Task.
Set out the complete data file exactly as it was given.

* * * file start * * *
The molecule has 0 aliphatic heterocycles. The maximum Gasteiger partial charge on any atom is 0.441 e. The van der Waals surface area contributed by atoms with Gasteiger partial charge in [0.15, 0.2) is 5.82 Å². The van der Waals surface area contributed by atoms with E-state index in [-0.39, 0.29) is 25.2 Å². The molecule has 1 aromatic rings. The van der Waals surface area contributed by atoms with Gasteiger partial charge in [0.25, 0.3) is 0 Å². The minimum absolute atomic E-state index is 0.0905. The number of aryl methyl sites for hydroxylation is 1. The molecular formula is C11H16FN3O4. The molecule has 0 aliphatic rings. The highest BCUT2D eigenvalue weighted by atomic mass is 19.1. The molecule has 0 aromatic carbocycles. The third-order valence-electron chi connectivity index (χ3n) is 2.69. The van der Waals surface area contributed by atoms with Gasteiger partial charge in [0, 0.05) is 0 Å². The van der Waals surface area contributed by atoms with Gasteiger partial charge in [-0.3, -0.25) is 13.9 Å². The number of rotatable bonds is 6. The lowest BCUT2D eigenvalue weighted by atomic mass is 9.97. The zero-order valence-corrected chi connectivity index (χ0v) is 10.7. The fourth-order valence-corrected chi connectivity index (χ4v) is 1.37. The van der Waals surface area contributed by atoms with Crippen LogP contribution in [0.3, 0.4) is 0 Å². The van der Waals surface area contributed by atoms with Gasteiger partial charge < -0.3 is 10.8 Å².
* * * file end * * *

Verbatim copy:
The molecule has 0 aliphatic heterocycles. The maximum Gasteiger partial charge on any atom is 0.441 e. The van der Waals surface area contributed by atoms with Gasteiger partial charge in [0.15, 0.2) is 5.82 Å². The van der Waals surface area contributed by atoms with E-state index in [-0.39, 0.29) is 25.2 Å². The molecule has 1 aromatic rings. The van der Waals surface area contributed by atoms with Gasteiger partial charge in [0.25, 0.3) is 0 Å². The minimum absolute atomic E-state index is 0.0905. The number of aryl methyl sites for hydroxylation is 1. The molecular formula is C11H16FN3O4. The molecule has 0 aliphatic rings. The highest BCUT2D eigenvalue weighted by atomic mass is 19.1. The molecule has 0 aromatic carbocycles. The third-order valence-electron chi connectivity index (χ3n) is 2.69. The van der Waals surface area contributed by atoms with Gasteiger partial charge in [0, 0.05) is 0 Å². The van der Waals surface area contributed by atoms with Gasteiger partial charge in [-0.3, -0.25) is 13.9 Å². The number of rotatable bonds is 6. The lowest BCUT2D eigenvalue weighted by atomic mass is 9.97. The zero-order valence-corrected chi connectivity index (χ0v) is 10.7. The fourth-order valence-corrected chi connectivity index (χ4v) is 1.37. The van der Waals surface area contributed by atoms with Crippen LogP contribution in [0.3, 0.4) is 0 Å². The van der Waals surface area contributed by atoms with Gasteiger partial charge < -0.3 is 10.8 Å².